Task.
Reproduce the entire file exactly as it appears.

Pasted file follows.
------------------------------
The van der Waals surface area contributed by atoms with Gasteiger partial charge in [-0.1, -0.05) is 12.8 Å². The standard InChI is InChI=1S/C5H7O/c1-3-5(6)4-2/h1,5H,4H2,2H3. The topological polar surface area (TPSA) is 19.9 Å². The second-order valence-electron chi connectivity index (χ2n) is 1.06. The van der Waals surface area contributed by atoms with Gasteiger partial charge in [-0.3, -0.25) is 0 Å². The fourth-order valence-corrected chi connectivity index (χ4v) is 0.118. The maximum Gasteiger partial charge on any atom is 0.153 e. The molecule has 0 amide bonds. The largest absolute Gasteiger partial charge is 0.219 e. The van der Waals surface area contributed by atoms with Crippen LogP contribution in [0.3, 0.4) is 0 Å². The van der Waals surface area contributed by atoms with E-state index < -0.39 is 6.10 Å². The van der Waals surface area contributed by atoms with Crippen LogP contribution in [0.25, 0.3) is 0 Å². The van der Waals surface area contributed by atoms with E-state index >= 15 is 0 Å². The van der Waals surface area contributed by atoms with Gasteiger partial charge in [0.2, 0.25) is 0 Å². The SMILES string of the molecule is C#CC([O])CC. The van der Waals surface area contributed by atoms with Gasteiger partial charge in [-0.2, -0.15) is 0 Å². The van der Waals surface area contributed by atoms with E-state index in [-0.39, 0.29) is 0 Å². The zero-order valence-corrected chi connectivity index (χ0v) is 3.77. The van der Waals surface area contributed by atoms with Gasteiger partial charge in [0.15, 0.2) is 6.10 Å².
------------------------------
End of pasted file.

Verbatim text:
The van der Waals surface area contributed by atoms with Gasteiger partial charge in [-0.1, -0.05) is 12.8 Å². The standard InChI is InChI=1S/C5H7O/c1-3-5(6)4-2/h1,5H,4H2,2H3. The topological polar surface area (TPSA) is 19.9 Å². The second-order valence-electron chi connectivity index (χ2n) is 1.06. The van der Waals surface area contributed by atoms with Gasteiger partial charge in [-0.3, -0.25) is 0 Å². The fourth-order valence-corrected chi connectivity index (χ4v) is 0.118. The maximum Gasteiger partial charge on any atom is 0.153 e. The molecule has 0 amide bonds. The largest absolute Gasteiger partial charge is 0.219 e. The van der Waals surface area contributed by atoms with Crippen LogP contribution in [0.3, 0.4) is 0 Å². The van der Waals surface area contributed by atoms with E-state index < -0.39 is 6.10 Å². The van der Waals surface area contributed by atoms with Crippen LogP contribution in [0.25, 0.3) is 0 Å². The van der Waals surface area contributed by atoms with E-state index >= 15 is 0 Å². The van der Waals surface area contributed by atoms with Gasteiger partial charge in [0.2, 0.25) is 0 Å². The SMILES string of the molecule is C#CC([O])CC. The van der Waals surface area contributed by atoms with Gasteiger partial charge in [-0.2, -0.15) is 0 Å². The van der Waals surface area contributed by atoms with E-state index in [-0.39, 0.29) is 0 Å². The zero-order valence-corrected chi connectivity index (χ0v) is 3.77. The van der Waals surface area contributed by atoms with Gasteiger partial charge in [0.15, 0.2) is 6.10 Å².